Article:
Alan Rea had been an excellent Secretary and Treasurer - the bank balance in that era had no comparison to that of today. It was during this era that Ben Whitmore was coaching school-boy racers: but this required money and Alan Rea was not too keen on letting money go. This caused some friction and me, being Chairman, had the problem of soothing the feelings between them. Alan Rea was a very good Secretary but we felt it was time for a change, and it was Stan Kite, Ron Aspey, Alan Power, Ian Jones and myself who ‘engineered’ a vote at the next AGM to remove Alan Rea and install Stan Kite as Secretary, with Ron Aspey as Treasurer. They were elected and Alan Rea retired.

In the late 1960’s and early 1970’s a WHEELERS’ team was sponsored by Viking Cycles. And a very strong team it was too, with many successes. But the sponsorship was withdrawn after two years: I believe the reason was that they (Viking), were expecting to sign Hugh Porter and Michael Stallard, but they both had other strings to their bow and declined the offer. Stan Kite managed the team and after this episode he went on to manage the PCA and organised big events such as the London to Holyhead Road Race.

The whole sponsorship affair caused many problems and the club became a lot ‘wiser’ about sponsorship. The BCF rules at that time was that ‘the club should be sponsored and not a club team’ so consequently the Club gained nothing.

Hugh Porter was made a Life Member in honour of his four world titles in the pursuit race on the track.

Bob Lane replaced Ron Aspey as Treasurer, he, in turn, gave way to Malcolm Harrison for a short while and was followed briefly by Ernie Wallbank, who  emigrated to Australia, that was in 1988 and the year when Ted Williams became Treasurer - he's still Treasurer after 18 years in 2006.

Short periods of office covered the following people as Secretary - Dave Tonks, Phil Wilson, Dave Peasland, Paul Bassett, Bernard Jones and Peter Cole (who was also well-known for his hilly time-trial organisation) Following Peter Cole's term in office was Paul Wedge, who is a rather quiet man and completely efficient - a useful member of the management team.

In the 1980’s Robin Kyte returned to the Club as a ‘senior racing man’ but he was much more than that - his enthusiasm and energy was also shown in organising and running schemes to raise money - ably assisted by his wife Jayne. His abilities were recognised when he was elected Chairman in 1994 following the retirement of Derek Garner. It is from this period, with the efforts of people like Robin in attracting younger members, Ted Williams’ new Newsletter, Bert Bloxham’s organisation of the Dinner Dances, Bert and Ted’s organisation of the Time Trials with computerised results which brought an element of business management to the club to add to the enthusiasm. This combination created the confidence in our organisational skills which enabled the Club to attract substantial monetary grants to further the ambition to expand the Club.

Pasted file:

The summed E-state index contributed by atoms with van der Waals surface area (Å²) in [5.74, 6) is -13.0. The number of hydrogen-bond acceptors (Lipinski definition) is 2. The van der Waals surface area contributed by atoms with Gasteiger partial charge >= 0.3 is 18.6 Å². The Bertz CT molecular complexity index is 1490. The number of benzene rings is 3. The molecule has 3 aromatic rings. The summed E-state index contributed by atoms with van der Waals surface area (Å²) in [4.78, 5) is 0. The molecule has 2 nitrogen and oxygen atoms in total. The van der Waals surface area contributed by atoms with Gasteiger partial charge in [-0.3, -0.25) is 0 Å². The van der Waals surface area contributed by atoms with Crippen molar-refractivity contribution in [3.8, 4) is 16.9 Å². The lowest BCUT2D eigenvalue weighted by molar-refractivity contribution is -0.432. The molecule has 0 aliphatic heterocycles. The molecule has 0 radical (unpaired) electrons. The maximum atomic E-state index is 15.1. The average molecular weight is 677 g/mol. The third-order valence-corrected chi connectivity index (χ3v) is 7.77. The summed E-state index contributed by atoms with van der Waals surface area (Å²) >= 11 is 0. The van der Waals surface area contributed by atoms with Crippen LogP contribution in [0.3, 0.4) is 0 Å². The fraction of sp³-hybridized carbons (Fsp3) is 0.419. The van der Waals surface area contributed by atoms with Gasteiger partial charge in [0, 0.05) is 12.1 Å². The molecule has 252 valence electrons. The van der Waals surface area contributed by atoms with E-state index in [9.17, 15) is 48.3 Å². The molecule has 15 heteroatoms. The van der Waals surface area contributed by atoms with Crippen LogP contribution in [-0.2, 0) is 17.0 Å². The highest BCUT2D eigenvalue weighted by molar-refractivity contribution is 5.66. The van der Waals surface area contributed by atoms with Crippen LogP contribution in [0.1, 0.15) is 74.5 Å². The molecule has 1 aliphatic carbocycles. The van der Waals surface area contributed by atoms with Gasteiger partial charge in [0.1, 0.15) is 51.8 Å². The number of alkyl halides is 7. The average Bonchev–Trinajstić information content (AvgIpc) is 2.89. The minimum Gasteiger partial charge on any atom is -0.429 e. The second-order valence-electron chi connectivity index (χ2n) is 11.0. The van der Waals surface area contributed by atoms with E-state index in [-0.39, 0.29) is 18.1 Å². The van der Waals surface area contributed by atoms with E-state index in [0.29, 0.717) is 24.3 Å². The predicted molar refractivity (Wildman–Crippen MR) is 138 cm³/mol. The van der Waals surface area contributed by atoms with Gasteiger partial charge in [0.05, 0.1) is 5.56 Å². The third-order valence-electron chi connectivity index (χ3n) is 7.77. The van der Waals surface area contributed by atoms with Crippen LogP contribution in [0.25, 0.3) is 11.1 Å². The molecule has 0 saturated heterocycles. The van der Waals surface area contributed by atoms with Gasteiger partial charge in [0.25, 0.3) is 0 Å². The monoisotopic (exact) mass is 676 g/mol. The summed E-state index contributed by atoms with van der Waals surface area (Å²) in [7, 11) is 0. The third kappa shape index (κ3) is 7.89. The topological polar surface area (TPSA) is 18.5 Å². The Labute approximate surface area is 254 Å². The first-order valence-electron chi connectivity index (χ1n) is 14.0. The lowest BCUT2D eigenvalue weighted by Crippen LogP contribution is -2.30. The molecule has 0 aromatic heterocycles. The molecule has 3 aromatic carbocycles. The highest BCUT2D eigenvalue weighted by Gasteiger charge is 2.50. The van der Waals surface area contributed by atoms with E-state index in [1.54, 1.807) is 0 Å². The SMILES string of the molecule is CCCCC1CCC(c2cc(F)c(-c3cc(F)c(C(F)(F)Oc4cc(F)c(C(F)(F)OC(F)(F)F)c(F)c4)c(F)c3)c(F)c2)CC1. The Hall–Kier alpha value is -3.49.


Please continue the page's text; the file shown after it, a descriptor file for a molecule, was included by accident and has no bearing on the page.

Also, during this period of change, there were several members who, although not in management positions, made a tremendous contribution to the club. Maurice, Glynis and Paul Turner organised many very successful cyclo-cross events at Aldersley Stadium – even working by the light of car headlamps to clear the course ready for the next morning’s event ! Ron Ansell displayed his organisational skills in promoting the ‘Severn Valley’ and ‘Two Counties’ Road Races for several years while the redoubtable Brian Westwood organised and rode the Club time trials for 30 or more years.

Although the President’s role is largely an honorary one, the Club was lucky to have Bob Thom, an experienced England racing team manager and widely known throughout the cycling world, as President for many years. He was well known for his generosity and his ability to make friends quickly – in fact, he made the perfect President.

When Bob retired as age started to take its inevitable effect, Hugh Porter OBE relished the position of President, but, unfortunately for the Club, was very much in demand as a sports commentator for the BBC and was unable to be present at many of the Club’s activities.

The foregoing is a brief insight of the activities of some of the elected officials of the club (my apologies to anyone omitted), but, obviously, no club like ours could prosper without the continual support of enthusiastic members who help, often in an unofficial capacity, those who organise our affairs and events. Members who have joined the club and stayed – and some who have merely joined and disappeared.

As for the members remaining from those early days, Stan Kite; Ian Jones; Ron Aspey - they are all Life Members – Stan lives in Claregate, Ian lives in Church Stretton and Ron lives in Codsall and is still very active in the Club. Me? I live in Bushbury and am at present Club President having taken office in 2002 !

I am also the author of this missive! It is as accurate as far as my memory allows – undoubtedly much more could be added, but the detailed history I leave to someone who may find the challenge interesting.

Ron Moule


RTTC  Road Time Trial Council
NCU  National Cyclists Union
BLRC  British League of Racing Cyclists
AGM  Annual General Meeting
SAGM  Special Annual General Meeting
WWCC Wolverhampton Wheelers Cycling Club
PCA  Professional Cycling Association